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Aide: If Petraeus wants "to turn it up to 11, he feels he has the moral authority to do it."
Posted by on November 19th, 2010

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By Steve Hynd

The Washington Post's Rajiv Chandrasekaran has a piece today which is mostly about how wonderfully, swimmingly, well the occupation of Afghanistan is going now that General Petraeus is in charge – sourced almost entirely from Petraeus' own aides speaking anonymously and with no quotes from the many expert analysts of Afghan affairs that feel otherwise.

The report is headlined "U.S. deploying heavily armored battle tanks for first time in Afghan war". The Marines have been granted permission by Petraeus to use a handful of M-1 main battletanks in Helmand where the IED threat is greatest after seeing how Canada, Denmark and Germany used tanks in small numbers in their own operation - something COIN thinkers will no doubt debate the merits of. M-1 tanks were used in Iraq as mobile strongpoints, especially in urban settings, but had to be heavily modified to withstand the "EFP" class of improvised bombs used there. If they have a use in Afghanistan, the question has to be "why now, nine years in?" But can we at least stear clear of gushing "ooh, shiny toy!" talk like Chandrasekaran's ill-advised:

The 68-ton tanks are propelled by a jet engine and equipped with a 120mm main gun that can destroy a house more than a mile away.

It's not a jet engine, it's a turbine. And "destroy a house"? That'll be those places all those pesky Afghan civilians live in, right?

But overall I'm less worried about a single company of tanks than I am about this: a "civilian adviser to the NATO command in Kabul" explaining why Petraeus authorised a request to deploy tanks when none of his predecessors would.

"Because Petraeus is the author of the COIN [counterinsurgency] manual, he can do whatever he wants. He can manage the optics better than McChrystal could," the adviser said. "If he wants to turn it up to 11, he feels he has the moral authority to do it."

As former Army officer Jason Fritz says, "that's obnoxious". Petraeus wasn't the sole author of the COIN manual – he wrote the foreword but an entire team worked on the manual itself. He cannot do "whatever he wants" because he has a chain of command to answer to. And none of this confers any moral authority to turn it up to eleven, Spinal Tap style.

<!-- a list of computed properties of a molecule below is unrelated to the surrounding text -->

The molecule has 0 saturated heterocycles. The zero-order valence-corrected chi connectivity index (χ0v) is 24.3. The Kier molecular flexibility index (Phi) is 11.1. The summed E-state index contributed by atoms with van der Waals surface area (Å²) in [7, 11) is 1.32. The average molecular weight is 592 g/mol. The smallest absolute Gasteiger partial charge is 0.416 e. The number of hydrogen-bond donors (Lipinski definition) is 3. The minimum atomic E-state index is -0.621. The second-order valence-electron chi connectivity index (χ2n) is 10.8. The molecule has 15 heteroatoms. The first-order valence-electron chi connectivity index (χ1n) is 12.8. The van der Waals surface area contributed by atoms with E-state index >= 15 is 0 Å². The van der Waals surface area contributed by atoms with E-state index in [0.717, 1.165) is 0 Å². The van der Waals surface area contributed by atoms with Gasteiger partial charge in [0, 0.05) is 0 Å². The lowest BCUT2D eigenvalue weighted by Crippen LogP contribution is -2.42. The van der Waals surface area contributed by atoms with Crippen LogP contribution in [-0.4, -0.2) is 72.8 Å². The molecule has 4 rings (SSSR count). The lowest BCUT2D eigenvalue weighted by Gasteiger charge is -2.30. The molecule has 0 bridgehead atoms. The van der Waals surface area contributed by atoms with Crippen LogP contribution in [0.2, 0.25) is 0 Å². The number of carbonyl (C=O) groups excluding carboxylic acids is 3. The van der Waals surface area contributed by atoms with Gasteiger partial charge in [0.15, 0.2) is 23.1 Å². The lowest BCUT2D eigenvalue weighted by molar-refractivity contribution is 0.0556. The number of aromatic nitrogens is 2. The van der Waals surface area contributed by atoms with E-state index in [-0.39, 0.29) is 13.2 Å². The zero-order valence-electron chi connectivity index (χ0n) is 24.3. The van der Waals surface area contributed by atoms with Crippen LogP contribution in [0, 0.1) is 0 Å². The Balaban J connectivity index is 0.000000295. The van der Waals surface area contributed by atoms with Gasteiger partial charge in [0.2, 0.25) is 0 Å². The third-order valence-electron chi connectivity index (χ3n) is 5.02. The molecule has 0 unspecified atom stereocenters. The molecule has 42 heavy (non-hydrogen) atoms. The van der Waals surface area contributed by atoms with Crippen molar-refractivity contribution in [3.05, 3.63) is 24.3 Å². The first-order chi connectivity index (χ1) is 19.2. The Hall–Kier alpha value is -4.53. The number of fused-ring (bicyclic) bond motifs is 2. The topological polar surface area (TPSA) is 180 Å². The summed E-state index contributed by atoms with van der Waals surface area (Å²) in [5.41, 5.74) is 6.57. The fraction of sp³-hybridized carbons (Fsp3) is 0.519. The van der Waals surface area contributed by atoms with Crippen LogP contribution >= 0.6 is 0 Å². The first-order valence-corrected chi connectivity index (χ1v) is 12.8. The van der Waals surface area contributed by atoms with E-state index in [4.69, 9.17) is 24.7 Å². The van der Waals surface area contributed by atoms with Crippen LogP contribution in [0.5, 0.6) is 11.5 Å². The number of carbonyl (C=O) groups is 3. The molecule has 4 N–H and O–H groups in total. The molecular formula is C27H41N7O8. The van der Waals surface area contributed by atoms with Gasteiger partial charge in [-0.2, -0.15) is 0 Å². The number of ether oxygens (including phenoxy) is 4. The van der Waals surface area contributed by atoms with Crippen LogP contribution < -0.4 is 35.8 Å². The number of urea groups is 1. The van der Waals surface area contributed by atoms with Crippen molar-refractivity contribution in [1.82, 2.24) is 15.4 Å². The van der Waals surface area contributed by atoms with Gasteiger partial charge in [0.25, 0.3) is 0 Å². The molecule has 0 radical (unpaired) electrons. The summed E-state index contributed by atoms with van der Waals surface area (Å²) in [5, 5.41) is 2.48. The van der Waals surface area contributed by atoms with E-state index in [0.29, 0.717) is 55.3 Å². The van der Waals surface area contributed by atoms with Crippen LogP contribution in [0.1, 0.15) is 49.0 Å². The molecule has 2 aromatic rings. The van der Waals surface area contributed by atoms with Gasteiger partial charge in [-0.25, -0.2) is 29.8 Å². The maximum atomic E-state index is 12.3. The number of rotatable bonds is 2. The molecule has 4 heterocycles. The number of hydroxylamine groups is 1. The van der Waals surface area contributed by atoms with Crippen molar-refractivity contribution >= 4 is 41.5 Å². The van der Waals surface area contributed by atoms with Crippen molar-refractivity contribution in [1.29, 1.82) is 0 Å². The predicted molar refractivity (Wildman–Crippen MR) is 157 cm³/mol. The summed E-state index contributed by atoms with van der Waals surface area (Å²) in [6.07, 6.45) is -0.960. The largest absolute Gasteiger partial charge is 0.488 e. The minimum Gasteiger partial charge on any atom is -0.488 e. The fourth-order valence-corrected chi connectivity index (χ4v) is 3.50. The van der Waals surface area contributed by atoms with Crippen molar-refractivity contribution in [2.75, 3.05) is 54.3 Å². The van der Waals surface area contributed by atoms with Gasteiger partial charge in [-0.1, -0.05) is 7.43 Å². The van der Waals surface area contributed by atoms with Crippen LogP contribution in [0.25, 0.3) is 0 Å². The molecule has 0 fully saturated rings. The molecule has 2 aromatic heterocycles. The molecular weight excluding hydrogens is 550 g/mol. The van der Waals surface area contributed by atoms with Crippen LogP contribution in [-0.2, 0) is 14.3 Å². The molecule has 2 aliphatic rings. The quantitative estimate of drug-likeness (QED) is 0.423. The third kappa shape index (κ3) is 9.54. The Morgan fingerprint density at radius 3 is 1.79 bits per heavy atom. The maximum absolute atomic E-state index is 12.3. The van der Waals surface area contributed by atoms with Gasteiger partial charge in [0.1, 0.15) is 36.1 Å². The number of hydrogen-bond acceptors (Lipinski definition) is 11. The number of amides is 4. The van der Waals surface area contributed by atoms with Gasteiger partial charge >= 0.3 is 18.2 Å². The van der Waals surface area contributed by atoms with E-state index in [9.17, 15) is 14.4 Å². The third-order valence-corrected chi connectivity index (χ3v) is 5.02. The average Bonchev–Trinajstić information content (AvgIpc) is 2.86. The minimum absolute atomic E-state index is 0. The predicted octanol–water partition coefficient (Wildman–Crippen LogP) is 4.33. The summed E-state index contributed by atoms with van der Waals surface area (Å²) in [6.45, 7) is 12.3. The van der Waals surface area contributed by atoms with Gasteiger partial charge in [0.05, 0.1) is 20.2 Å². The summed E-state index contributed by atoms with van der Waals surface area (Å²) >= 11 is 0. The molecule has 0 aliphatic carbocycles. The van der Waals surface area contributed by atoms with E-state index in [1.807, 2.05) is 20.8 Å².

The level of arrogant hubris in that quote is on a par with the opinions expressed by General McChrystal's aides to the Rolling Stone's Micahel Hastings back in June. The opinions that got McChrystal shit-canned. We've no idea from the WaPo piece how senior this adviser is, nor if he is truly representing Petraeus' own opinion of his moral superiority. But we damn-sure should find out.

Petraeus must respond to this quotation, in no uncertain terms, and out the adviser concerned. If not, the quote and the arrogance it reveals will inevitably be hung around the Saintly General's own neck. After all, it's not as if this advisers words have dropped into a vaccuum – there's been plenty of talk about Petraeus being too arrogantly uncontrollable and about an ongoing civilian/military command crisis.

Update: Matt Ygglesias, reading the same WaPo report, has some smart thoughts:

It continually seems to me that the biggest problem with our strategy in Afganistan is that to much too great extent it’s really a problem about internal conflicts within the military whose real targets are in Washington DC. The counterinsurgency faction badly wants something called a “win” achieved through something called “counterinsurgency” and I think is losing sight of the real interests of the people in America and Afghanistan alike.


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